The cost of teaching administration was £253 per EFTS and offers an opportunity again to highlight the importance of consistent and independent data gathering as we account for the different operational structures and allocate cost and time on an activity-basis, i.e. if teaching administrators are genuinely also performing registry or marketing tasks, then we allocate accordingly.

Generally, we find Research and Enterprise (R&E) costing a university 137% of the income associated with this activity. It’s commonly accepted that universities subsidise R&E activity, (and some universities continue to aspire to grow R&E volume), although we’ve found this subsidisation trend to be bucked by Russell Group universities in particular.

Away from academia, we have most recently found that universities are on average spending a relatively similar collective amount to teaching on activity that we would broadly categorise as Library, IT, Student Services, Registry, Marketing, Finance, Human Resources, Corporate Administration, and Facilities on a per EFTS basis. Within these broad headings sits a wide range of activities, but universities appear most likely to spend on IT Services and Marketing.

Estates costs were almost a third of Teaching expenditure per EFTS and collectively highlights that universities are most likely to spend money on recruitment, teaching, and physical, and digital infrastructure, than anything else.

Jim rightly highlights pressures on students regarding the timely completion of studies and the link this may have with an increase in Student Services costs. That said, it may be worth considering that universities, on a per EFTS basis, spend more on accountancy, than they do on counselling or careers.

Another useful reference are the results of our global student experience survey. Those universities that ran the 2023 International Student Barometer (ISB) before Christmas benefited from 123,000 global responses from international students, but it would be fair to assume that views recorded relating to student’s experience of non-international focused services would be a reasonable representation of the wider student population. Given our reference to Student Counselling, it’s worth noting that over a quarter of ISB respondents felt somewhat or very uncomfortable with asking for mental health support from their institution, and one-in-five are unsure how to access the service. The question might be, are students uncomfortable asking about, or unaware of the service because of a lack of investment?  Despite this, our results report that UK universities generally fare better in terms of student satisfaction in this area than global peers. A further challenge for universities is derived importance and what factors are most likely to contribute to a propensity to recommend the institution. Course Organisation, and Quality of Lecturers feature significantly, but Employability continues to be of most significance, which speaks to another article produced by Jim. There is a lot to consider for universities when co-ordinating where and where not to spend money.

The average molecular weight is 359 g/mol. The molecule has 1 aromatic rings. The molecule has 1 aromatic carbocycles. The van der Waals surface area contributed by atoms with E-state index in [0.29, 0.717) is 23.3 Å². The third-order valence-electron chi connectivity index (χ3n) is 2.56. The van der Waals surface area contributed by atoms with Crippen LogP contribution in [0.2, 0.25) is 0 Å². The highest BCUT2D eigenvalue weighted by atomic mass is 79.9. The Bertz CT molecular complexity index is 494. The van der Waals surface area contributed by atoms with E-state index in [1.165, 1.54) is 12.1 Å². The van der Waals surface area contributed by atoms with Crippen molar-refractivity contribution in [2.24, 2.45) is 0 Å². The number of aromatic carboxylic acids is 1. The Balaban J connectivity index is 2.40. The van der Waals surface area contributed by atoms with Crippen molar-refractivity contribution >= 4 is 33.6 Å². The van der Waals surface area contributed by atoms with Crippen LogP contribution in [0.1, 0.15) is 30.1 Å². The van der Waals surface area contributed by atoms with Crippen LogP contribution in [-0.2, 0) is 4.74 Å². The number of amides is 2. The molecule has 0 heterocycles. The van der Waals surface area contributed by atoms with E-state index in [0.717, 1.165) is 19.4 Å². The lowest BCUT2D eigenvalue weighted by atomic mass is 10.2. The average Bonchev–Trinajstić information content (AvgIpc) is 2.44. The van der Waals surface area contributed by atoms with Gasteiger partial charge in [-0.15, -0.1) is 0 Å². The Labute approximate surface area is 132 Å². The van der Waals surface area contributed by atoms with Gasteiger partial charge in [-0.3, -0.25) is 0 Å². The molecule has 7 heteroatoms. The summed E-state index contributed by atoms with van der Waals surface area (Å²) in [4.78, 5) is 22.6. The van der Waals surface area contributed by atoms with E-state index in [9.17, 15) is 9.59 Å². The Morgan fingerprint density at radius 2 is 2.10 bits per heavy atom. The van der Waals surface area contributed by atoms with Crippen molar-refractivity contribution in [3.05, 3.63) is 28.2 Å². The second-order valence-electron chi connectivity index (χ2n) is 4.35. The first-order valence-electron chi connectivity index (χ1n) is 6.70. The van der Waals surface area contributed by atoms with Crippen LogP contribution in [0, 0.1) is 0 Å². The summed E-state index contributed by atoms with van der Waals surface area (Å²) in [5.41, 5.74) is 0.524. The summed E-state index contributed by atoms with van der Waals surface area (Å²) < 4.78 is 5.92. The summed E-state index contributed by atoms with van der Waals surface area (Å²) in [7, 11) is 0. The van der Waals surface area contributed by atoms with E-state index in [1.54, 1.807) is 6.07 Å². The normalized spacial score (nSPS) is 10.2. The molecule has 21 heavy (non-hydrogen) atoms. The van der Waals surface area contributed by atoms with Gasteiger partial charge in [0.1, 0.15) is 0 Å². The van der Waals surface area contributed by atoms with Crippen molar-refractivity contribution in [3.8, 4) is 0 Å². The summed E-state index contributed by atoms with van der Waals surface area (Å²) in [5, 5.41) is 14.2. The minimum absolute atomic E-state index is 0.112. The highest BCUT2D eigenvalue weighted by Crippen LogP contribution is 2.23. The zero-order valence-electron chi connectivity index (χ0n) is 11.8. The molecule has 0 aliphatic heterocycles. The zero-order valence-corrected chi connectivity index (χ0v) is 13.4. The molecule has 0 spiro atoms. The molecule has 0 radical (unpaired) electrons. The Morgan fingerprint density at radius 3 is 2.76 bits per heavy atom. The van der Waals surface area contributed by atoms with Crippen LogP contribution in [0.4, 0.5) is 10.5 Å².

Given there appears to be conflicting opinions regarding the cost of UK HE and what universities can do to affect this, it’s worth reflecting on the importance of the two themes: transparency and consistency, and the value of thoughtful, independent, and evidence-based benchmarking to strengthen the sector’s voice and provide a clearer narrative. Before we can confidently assume that UK HE could be “cheaper to run”, we need to have a shared understanding of what universities actually spend their money on, and where will expenditure offer the biggest return on investment, and have the biggest impact?